Riding Tips

What to Know Before Buying Your First Dressage Horse

Dressage horse
Written by Aimee B.

Halt at X. Make a Plan!

Is there anything more exciting (also scary, complex, expensive, stressful, time-consuming) than shopping for a dressage horse. It’s tough not to lose yourself in visions of a perfect partnership resulting in one flawless performance after another.

Shopping for a dressage horse is exhilarating but requires diligence and expert-level knowledge. And after reading this post, you’ll have the knowledge to confidently tackle the shopping experience. Stay tuned for what to look for in a dressage partner, where to find your horse, and who to contact for help in your search.

Dressage Horse Shopping Checklist

All excitement aside, dressage horse shopping takes work! Your perfect partner isn’t going to simply fall out of the sky and into your lap. A successful search starts with a checklist.

Start by listing all the qualities you’re looking for in an ideal world.

Since this is a simple brainstorming session, go crazy! Love bay horses? Write it down. Are you looking for a bombproof schoolmaster? Put it on the list. Do you want a horse who’s exactly 15.3 hands? Note it.

Give yourself plenty of time to daydream at this stage.

Also consider the following when compiling your checklist:

  • What are your riding goals?
  • What level are you currently riding, and where would you like to be in the next year? How about in the next five years?
  • Do you dream about taking a starter horse through the levels yourself? Or would you rather have an experienced horse?
  • What’s your budget?
  • Are there certain breeds that you’re more drawn to than others?
  • Do you want a horse with versatility? One who’s familiar with the dressage arena as well as perfectly happy spending a day out on the trail?
  • Would you prefer a gelding or a mare?
  • How much time will you be able to devote to riding and/or training?
  • Do you love horses with spunk? Or does your own firecracker personality pair more favorably with a steady-Eddie-type?
  • Do you have the time and expertise to invest in a young horse? Or would you rather buy a “been there, done that” type?
  • Are you able to travel longer distances to widen your search radius? Or are you hoping to find a horse closer to home?

Once you’ve completed your checklist, it’s time to separate the “needs” from the “wants.” This step requires honesty and a bit of soul-searching.

As an example, you may drool over that spunky chestnut mare you saw in first place in Fourth Level last year. But deep down inside, you know that her antics would shake your confidence and make the sport feel tedious.

Or you may think that you’d love to train a horse all the way up through the levels yourself. But your dressage experiences have been limited, and you don’t have a dressage trainer within a reasonable drive.

At this stage of the search, honesty helps you understand what you’re looking for in a horse. It saves your wallet, and heart, from becoming attached to a horse that simply isn’t a fit for you.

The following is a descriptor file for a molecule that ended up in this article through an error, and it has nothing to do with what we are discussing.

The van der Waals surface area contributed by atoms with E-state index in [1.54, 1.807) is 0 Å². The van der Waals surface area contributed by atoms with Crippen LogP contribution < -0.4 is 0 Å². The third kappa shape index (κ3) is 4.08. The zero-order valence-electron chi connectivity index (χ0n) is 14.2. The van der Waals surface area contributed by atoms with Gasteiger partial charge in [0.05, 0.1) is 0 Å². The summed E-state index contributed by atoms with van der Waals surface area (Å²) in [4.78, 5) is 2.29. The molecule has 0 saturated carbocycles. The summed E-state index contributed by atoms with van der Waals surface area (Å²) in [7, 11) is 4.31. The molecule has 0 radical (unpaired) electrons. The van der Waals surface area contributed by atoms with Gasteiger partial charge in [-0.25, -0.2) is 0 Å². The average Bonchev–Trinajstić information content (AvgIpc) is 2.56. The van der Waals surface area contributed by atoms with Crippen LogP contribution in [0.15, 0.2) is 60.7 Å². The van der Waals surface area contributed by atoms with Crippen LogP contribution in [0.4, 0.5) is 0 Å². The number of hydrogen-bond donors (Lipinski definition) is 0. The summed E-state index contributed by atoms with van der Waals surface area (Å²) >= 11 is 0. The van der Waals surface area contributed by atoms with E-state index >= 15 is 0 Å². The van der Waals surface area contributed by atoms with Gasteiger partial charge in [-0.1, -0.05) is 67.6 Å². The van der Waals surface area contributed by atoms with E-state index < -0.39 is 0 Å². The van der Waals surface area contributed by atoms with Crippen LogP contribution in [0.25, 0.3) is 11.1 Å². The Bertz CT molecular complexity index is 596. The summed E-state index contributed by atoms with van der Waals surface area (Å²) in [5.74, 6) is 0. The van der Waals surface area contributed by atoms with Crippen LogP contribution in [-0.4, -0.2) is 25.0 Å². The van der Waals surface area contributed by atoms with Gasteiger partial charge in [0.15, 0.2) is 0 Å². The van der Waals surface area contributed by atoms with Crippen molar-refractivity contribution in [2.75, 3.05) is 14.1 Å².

Enlist an Equine Professional to Help

One of the best ways to find your perfect dressage partner is to enlist the help of various equine professionals.

Consider enlisting the help of the following:

  • Dressage trainer
  • Veterinarian
  • Breeder
  • Farrier

Dressage trainers are an incredible resource because they have a solid understanding of the sport, including horse and rider requirements. They are typically a great judge of horse temperament and rider level, ensuring a favorable fit.

A trainer may be able to see a potential partnership between you and a horse that you would never have otherwise considered.

Another benefit of enlisting the help of a dressage trainer is that of networking. They often have extensive knowledge of dressage horses in your area and beyond. The dressage world is not all that big, and they may have the inside scoop on available horses even before they hit the market.

Veterinarians are the second essential equine professional to contact when you’re on the search for a dressage horse. Similar to dressage trainers, they have inside knowledge about a vast number of horses.

And regardless of how much you’re willing to pay for the horse up-front, knowing about possible health issues and the cost of maintaining the horse is essential information.

Breeders are often a great resource if you’re in the market for a specific breed. They will be able to tell you the pros and cons of certain bloodlines, information that’s especially important when it comes to temperament and trainability.

Similar to veterinarians, farriers often have inside knowledge of many horses. Dressage is one of the most athletic equine sports out there, and soundness of the horse is of particular importance. Farriers may also know whether there is a horse that fits your wish list in your local market.